Republicans marched confidently to the brink of House control Tuesday night in midterm elections shadowed by recession, promising a conservative majority certain to challenge President Barack Obama at virtually every turn. The GOP gained Senate seats, as
WASHINGTON (AP) — Republicans marched confidently to the brink of House control Tuesday night in midterm elections shadowed by recession, promising a conservative majority certain to challenge President Barack Obama at virtually every turn. The GOP gained Senate seats, as well, but a takeover there appeared out of reach.
"I’ll never let you down," House Republican leader John Boehner, the likely next speaker, told tea party supporters in his home state of Ohio.
Among the House Democrats who tasted defeat was Rep. Tom Perriello, a first-termer for whom Obama campaigned just before the election.
In Senate races, tea party favorites Rand Paul in Kentucky and Marco Rubio in Florida coasted to easy Senate victories, overcoming months of withering Democratic attacks on their conservative views. But Christine O’Donnell lost badly in Delaware, for a seat that Republican strategists once calculated would be theirs with ease.
Republicans needed a gain of 40 seats for a House majority. With polls still open on the West Coast, they had gained 34 and led for 27 more.
They picked up five Democratic-held seats in Pennsylvania, and three each in Ohio, Florida, and Virginia.
Democrats conceded nothing while they still had a chance. "Let’s go out there and continue to fight," Speaker Nancy Pelosi exhorted supporters in remarks before television cameras while the polls were still open in much of the country.
But not long after she spoke, Democratic incumbents in both houses began falling, and her own four-year tenure as the first female speaker in history seemed near an end.
With unemployment at 9.6 percent nationally, interviews with voters revealed an extraordinarily sour electorate, stressed financially and poorly disposed toward the president, the political parties and the federal government.
About four in 10 voters said they were worse off financially than two years ago, according to preliminary exit poll results and pre-election surveys. More than one in three said their votes were an expression of opposition to Obama. More than half expressed negative views about both political parties. Roughly 40 percent of voters considered themselves supporters of the conservative tea party movement. Less than half said they wanted the government to do more to solve problems.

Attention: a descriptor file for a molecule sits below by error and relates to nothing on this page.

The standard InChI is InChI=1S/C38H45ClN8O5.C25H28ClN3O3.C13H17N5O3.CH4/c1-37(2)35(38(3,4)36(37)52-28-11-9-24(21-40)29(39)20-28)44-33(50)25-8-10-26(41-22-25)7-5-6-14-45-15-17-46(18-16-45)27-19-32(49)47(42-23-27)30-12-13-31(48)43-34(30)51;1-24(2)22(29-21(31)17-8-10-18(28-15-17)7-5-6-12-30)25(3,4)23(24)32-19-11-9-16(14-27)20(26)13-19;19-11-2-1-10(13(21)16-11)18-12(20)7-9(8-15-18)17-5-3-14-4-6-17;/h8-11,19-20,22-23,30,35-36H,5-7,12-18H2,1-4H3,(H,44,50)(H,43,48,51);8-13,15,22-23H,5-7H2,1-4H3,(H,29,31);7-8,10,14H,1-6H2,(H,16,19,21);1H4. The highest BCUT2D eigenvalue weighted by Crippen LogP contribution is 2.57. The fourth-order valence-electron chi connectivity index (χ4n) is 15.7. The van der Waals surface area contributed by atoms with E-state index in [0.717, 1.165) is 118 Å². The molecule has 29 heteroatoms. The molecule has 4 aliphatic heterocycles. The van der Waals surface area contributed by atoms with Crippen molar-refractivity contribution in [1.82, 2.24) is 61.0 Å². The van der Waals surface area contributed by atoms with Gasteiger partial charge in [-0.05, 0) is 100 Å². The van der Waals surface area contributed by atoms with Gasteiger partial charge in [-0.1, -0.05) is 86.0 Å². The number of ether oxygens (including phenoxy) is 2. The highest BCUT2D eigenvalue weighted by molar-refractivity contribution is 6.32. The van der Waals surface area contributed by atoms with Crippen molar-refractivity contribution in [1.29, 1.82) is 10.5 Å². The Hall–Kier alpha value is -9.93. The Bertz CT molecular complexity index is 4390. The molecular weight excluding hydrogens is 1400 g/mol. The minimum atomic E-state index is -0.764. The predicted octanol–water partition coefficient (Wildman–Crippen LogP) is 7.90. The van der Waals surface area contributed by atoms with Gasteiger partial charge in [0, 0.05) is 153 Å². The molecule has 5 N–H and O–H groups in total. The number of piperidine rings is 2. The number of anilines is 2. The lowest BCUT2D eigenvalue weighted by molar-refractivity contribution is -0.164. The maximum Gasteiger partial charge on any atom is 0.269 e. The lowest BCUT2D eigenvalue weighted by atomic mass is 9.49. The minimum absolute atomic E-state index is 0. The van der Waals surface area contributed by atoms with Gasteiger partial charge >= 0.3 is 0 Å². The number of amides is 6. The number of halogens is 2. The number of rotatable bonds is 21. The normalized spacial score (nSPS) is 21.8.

The preliminary findings were based on Election Day and pre-election interviews with more than 9,000 voters.
All 435 seats in the House were on the ballot, plus 37 in the Senate. An additional 37
governors’ races gave Republicans ample opportunity for further gains halfway through Obama’s term, although Andrew Cuomo was elected in New York for the office his father once held.
Republicans were certain of at least four Senate pickups, defeating veteran Sens. Russell Feingold in Wisconsin and Blanche Lincoln in Arkansas. In addition, North Dakota Gov. John Hoeven claimed a seat left vacant by retirement, and former Sen. Dan Coats easily won the Indiana seat he voluntarily gave up a dozen years ago.
But Democratic Gov. Joe Manchin won in West Virginia for the unexpired portion of the late Sen. Robert C. Byrd’s term, and Attorney General Richard Blumenthal was victorious in Connecticut, dispatching Linda McMahon, former CEO of World Wrestling Entertainment.
A Republican takeover of the House would usher in a new era of divided government after two years in which Obama and fellow Democrats pushed through an economic stimulus bill, a landmark health care measure and legislation to rein in Wall Street after the near collapse of the economy in 2008.
Republicans opposed all three of the measures, accusing the president of supporting an ever-expanding role for the government with ever-rising spending.
Obama was at the White House as the returns mounted. He scheduled a news conference for Wednesday.
Paul’s triumph in Kentucky completed an improbable rise for an eye surgeon making his first race. He drew opposition from the Republican Party establishment when he first launched his bid, then struggled to adjust to a statewide race with Attorney General Jack Conway.
Appearing Tuesday night before supporters in Bowling Green, Ky., he said, "We’ve come to take our government back."
Copyright 2010 The Associated Press.